As a well-to-do Manhattanite with three children and a successful shop, Kara Caine Lawson should be a happy woman. After all, this world of privilege is nothing like the relatively impoverished home she grew up in with her alcoholic mother and no father figure to speak of. Yes, her husband may work too much, but at least her children have a father, and she does have help from her nearly live-in nanny. Even so, Kara feels that something is missing — a feeling that is only intensified when she notices that her former college-artist boyfriend has a show in the gallery just down the street from her shop.
Between seeing Oliver’s paintings and actually running into him at a party with her family, Kara is caught up in a whirlwind of memories. Oliver may not have always made her feel valued, but he did make her feel. Plus, he introduced her to painting… an activity she once loved. At a time when her husband seems distant and her marriage is less than perfect, even a flawed past love is incredibly intriguing. Kara can’t expend all of her mental energy on Oliver, though. It is becoming increasingly apparent that her daughter desperately needs her. Flighty and disorganized, Henny is in second grade and still cannot read. Kara is growing increasingly worried about her, as is Henny’s teacher. All of these things combine to make Kara question if the life she has is really the one that she wants.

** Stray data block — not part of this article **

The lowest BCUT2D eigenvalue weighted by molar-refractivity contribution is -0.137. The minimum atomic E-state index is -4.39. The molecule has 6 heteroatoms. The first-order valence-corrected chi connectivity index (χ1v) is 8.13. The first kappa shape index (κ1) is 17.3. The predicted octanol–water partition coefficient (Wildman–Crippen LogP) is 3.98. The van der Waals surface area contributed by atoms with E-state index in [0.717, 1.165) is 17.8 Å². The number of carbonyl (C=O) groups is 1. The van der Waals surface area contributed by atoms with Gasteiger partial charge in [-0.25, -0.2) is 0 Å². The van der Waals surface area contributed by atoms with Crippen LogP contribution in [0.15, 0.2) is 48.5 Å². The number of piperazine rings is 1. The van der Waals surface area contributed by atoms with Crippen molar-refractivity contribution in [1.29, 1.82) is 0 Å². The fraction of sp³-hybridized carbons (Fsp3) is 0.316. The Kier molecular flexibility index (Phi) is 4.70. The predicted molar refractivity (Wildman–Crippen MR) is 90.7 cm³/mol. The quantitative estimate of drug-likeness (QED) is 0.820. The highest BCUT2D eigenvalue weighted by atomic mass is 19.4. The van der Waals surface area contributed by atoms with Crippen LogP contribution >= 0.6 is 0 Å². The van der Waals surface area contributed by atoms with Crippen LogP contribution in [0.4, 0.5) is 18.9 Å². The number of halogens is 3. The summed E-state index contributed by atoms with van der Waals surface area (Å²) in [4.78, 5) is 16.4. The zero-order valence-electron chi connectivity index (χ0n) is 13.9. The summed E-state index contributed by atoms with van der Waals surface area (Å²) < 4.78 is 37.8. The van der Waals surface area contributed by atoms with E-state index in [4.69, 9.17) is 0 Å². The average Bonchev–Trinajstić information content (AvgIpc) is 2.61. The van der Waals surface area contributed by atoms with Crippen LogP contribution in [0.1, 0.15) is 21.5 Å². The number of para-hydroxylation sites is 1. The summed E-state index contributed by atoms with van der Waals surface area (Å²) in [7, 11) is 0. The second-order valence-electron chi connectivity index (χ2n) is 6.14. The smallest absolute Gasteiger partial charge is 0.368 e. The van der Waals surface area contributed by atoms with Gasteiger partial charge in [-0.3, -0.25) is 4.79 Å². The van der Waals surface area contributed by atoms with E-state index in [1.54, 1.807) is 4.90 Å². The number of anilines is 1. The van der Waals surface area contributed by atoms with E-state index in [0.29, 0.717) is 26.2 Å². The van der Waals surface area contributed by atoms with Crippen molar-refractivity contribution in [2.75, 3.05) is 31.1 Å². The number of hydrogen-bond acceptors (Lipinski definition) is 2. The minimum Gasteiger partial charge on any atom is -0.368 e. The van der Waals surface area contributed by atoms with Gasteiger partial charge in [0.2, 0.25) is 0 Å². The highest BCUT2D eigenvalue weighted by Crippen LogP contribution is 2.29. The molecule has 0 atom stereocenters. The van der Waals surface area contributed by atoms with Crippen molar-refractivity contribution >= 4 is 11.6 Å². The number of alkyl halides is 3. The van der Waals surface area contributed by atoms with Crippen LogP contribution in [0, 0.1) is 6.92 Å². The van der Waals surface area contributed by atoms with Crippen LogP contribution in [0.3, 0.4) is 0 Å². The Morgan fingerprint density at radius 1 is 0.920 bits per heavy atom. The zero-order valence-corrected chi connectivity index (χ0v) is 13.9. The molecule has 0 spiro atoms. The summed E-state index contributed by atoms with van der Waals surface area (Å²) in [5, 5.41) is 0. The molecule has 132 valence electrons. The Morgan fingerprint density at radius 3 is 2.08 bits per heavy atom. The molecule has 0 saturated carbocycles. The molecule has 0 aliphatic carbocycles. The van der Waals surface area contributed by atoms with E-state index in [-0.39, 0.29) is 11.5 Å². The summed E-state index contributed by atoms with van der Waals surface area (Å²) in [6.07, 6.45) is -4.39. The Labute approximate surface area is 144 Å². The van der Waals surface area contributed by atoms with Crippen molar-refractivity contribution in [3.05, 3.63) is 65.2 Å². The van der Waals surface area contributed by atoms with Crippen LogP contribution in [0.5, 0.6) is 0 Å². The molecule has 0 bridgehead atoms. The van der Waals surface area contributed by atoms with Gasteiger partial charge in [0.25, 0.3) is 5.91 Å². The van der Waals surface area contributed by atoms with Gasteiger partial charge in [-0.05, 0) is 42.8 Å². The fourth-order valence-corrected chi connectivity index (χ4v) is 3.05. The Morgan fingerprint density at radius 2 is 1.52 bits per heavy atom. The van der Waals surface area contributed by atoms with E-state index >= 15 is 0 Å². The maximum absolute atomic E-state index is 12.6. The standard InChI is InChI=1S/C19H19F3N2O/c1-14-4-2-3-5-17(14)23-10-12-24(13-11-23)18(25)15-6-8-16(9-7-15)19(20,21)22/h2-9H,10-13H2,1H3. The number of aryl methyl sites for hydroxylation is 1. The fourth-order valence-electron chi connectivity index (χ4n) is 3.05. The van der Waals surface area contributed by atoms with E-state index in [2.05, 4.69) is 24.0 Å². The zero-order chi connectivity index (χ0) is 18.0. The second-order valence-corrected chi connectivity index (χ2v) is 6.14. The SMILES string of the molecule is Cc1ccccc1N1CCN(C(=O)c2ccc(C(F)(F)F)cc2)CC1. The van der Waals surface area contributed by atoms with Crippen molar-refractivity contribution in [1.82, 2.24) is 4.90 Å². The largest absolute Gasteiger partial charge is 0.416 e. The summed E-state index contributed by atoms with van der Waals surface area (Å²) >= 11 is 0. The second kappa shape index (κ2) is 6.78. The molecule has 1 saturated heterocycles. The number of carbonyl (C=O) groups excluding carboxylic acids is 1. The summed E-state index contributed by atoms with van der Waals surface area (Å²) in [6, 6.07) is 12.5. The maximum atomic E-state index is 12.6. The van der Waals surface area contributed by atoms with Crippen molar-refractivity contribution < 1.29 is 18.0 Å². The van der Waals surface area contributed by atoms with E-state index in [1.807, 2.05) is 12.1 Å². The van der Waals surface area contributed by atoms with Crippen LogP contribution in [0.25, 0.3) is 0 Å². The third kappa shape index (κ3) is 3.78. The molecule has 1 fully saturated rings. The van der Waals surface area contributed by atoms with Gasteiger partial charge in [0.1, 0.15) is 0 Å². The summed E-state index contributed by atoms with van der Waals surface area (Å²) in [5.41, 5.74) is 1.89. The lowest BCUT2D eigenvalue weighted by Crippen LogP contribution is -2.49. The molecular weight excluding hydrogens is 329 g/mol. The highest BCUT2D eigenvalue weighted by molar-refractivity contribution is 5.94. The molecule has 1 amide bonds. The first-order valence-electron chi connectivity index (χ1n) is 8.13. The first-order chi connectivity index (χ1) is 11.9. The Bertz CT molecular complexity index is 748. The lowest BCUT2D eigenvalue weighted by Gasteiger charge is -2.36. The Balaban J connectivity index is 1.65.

Henny on the Couch is a sharp and insightful look at modern urban motherhood. Kara is pulled in so many directions that she fails to take time to really understand who she is and what she wants. Certainly having a nanny helps her with her children, but she feels simultaneously like her parenting decisions are not being upheld by the woman who cares for them — and as if she has no partner in the process, her husband leaves the parenting and nanny-management to Kara.
Motherhood can at times be a lonely and unacknowledged job, but Henny on the Couch leaves the reader believing that author Rebecca Land Soodak understands the frustrations and isolation. Although Kara’s precise situation is not likely to ever arise for many of us, Soodak writes her in such a vulnerable and relatable way that all mothers are likely to find something to identify with.